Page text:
Is the de-escalation of Duterte’s drug war for real? The Philippines’ notoriously ultra-hardline President Rodrigo Duterte won rare favorable international headlines last week. He said he would pull his National Police Force out of his brutal “War on Drugs.” But has he actually committed to quelling the violence? Or is he just paying lip service to those who oppose his regime?
Bleeding Hearts and Big Fish
Duterte’s drug war has now reached the point of mass murder. The police have murdered an estimated 8,000 since he took office last year.
His recent move to pull the police out of the conflict is in response to a renewed wave of public outrage. In August, the police killed an unarmed youth in a working-class Manila suburb.
Duterte announced that henceforth, narco-enforcement will be solely in the hands of the Philippine Drug Enforcement Agency (PDEA). And they will target only the “big fish.”
As he made the announcement, Duterte took a sneering pot-shot at the “bleeding hearts and media” and “stupid European Union guys” who “were all focused on how many deaths.”
He added: “I hope I will satisfy you.”
So far, the measure has garned a positive response in the country. Particularly by the country’s Commission on Human Rights (CHR). They have been a harsh critic of the administration, and their budget has just been slashed to practically nothing. It was an obvious punitive measure by Duterte.
Still, they applauded the announcement.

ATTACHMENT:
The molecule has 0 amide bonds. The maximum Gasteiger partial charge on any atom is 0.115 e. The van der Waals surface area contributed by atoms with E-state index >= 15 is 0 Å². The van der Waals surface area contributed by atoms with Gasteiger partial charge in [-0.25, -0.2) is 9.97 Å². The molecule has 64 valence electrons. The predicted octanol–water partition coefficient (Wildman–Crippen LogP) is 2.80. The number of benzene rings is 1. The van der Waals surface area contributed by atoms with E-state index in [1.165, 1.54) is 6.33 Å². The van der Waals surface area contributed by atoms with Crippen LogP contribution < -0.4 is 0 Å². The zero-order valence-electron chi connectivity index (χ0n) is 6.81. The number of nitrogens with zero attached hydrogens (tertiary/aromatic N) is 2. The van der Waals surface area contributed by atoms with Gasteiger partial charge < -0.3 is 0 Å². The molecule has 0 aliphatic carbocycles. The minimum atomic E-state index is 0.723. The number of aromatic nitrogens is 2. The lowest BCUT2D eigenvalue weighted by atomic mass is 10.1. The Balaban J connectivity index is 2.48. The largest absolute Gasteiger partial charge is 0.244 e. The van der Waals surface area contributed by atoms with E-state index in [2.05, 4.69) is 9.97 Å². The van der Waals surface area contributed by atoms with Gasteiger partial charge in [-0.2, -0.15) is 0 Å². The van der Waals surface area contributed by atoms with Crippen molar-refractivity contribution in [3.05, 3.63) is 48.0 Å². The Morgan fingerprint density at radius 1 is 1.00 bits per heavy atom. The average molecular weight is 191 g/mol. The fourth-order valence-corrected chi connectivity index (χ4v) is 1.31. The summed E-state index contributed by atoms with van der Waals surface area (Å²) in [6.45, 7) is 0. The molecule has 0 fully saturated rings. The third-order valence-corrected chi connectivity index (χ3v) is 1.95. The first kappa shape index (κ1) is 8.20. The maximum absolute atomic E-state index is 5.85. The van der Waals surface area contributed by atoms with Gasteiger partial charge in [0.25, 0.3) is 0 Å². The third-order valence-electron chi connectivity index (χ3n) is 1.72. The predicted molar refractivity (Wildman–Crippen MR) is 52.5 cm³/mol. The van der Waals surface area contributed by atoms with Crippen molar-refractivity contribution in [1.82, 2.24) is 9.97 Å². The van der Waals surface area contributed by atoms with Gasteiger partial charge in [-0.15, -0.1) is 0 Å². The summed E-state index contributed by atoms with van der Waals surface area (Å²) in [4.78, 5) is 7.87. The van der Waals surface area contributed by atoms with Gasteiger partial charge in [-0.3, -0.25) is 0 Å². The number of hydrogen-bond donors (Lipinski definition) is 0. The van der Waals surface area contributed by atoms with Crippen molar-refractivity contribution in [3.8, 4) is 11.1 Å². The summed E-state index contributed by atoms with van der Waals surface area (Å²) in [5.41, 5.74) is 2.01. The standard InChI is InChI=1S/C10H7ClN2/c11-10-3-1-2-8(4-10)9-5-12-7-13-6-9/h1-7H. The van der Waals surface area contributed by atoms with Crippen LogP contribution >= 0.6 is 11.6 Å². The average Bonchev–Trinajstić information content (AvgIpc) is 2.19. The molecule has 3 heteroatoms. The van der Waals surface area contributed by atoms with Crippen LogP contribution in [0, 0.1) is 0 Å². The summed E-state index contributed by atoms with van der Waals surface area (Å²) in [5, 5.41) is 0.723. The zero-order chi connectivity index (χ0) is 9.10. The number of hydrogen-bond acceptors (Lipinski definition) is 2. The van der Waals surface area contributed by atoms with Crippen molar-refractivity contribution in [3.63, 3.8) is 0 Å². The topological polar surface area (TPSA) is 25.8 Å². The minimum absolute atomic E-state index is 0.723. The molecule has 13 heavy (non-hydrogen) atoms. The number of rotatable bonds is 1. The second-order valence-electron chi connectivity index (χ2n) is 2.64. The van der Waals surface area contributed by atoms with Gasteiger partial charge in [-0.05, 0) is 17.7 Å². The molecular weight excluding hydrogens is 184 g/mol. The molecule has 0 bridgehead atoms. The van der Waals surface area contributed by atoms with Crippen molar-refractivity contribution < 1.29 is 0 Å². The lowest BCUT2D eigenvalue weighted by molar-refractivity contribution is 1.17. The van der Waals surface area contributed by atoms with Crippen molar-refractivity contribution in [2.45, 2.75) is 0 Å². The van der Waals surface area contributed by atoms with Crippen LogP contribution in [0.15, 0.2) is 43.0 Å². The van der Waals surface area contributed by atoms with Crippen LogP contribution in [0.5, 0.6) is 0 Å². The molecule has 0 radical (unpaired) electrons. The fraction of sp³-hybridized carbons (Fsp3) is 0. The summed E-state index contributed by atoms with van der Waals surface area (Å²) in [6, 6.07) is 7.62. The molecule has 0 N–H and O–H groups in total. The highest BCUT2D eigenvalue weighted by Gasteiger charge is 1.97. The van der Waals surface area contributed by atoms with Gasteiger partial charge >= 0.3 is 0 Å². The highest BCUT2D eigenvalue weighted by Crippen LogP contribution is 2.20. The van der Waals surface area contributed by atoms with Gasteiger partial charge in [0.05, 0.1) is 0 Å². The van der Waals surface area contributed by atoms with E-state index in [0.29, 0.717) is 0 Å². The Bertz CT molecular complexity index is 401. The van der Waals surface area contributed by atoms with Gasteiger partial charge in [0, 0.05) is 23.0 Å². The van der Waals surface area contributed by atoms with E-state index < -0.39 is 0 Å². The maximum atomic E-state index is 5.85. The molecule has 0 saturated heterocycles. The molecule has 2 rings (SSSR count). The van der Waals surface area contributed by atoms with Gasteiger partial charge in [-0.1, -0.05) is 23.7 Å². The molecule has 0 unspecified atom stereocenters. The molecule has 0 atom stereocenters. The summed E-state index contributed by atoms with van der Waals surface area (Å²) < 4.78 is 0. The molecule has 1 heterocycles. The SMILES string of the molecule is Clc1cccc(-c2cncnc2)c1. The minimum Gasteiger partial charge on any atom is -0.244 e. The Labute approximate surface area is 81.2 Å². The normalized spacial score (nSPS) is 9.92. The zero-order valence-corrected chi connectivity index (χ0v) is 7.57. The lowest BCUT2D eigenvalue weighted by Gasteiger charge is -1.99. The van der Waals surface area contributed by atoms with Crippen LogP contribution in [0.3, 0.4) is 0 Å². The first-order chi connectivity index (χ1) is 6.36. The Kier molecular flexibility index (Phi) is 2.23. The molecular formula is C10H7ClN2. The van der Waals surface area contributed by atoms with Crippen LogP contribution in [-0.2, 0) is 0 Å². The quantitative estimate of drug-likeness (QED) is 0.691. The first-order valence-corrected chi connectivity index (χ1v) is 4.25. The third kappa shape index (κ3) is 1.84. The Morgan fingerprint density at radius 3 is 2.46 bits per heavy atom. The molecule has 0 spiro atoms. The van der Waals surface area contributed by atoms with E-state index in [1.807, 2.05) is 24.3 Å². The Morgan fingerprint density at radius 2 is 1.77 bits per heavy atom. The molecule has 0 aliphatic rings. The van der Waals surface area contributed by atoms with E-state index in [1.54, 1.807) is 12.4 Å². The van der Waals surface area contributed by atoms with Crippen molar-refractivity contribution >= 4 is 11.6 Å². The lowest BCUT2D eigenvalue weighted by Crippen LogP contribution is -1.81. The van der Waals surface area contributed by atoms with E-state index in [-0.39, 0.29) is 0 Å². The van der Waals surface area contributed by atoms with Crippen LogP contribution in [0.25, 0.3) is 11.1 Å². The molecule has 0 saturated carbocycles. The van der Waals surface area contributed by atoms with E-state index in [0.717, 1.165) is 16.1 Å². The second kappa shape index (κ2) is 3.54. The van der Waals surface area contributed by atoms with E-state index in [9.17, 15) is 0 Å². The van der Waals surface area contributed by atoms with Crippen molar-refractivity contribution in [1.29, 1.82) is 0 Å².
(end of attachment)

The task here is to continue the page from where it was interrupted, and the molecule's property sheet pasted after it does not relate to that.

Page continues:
A Healthy Dose of Skepticism
The CHR has been receptive to Duterte’s announcement.
Amnesty International, however, was not so optimistic.
“President Duterte has pulled police off drug operations once before, in January this year, only to reinstate them a few weeks later,” said James Gomez, Southeast Asia director for the human rights organization.
“[T]his…may be nothing but a short-term PR move in response to growing public outrage about the drug war’s many victims, which are overwhelmingly poor and include children,” he continued.
Gomez is right.
Back in January, there was a similar to-do. An investigation implicated police agents in the murder of a foreign businessman. Duterte similarly said he would disband and re-organize the National Police narco units.
And shortly after that January announcement, Duterte broached sending the army in to enforce the drug laws. We’ve seen this before in Mexico and Columbia. Both have had spectacularly disastrous results.
Final Hit: How Real Is Duterte’s Drug War De-Escalation?
Duterte’s office, of course, responded contemptuously to Amnesty’s concern. The president’s mouthpiece Ernesto Abella accused Amnesty International of demonizing the PDEA.
“While Amnesty International is known to be disparaging of the frontline role of the PNP [Philippine National Police] in the anti-illegal drug campaign, now it sees the relief of the agency as a mere public relations stunt,” he said.
He added that the government will continue its drive to make the Philippines a “crime, corruption and illegal drug-free nation.”
And, right on cue, there has already been talk of sending in the army to replace the police.
On Sunday, armed forces chief of staff Gen. Eduardo Año said he was ready to provide army troops for drug enforcement, under terms of a memorandum of understanding signed with the PDEA after Duterte’s January statement.
“In line with the February 2017 MOA, the AFP [Armed Forces of the Philippines] has been a significant force provider to the anti-illegal drug operations, especially in conflict-affected areas, particularly where conditions for insurgency, secessionism and terrorism persist,” Año said.
This is an obvious reference to the southern island of Mindanao, both a top cannabis production zone and a hotbed of Islamist insurgency.
We hate to say it, but there is a distinct whiff of deja vu here. Let’s hope that indeed Duterte makes good on his move to lift the pressure on the drug war this time. But this is no time to be lifting the pressure on Duterte. He has to know the world will be watching closely.
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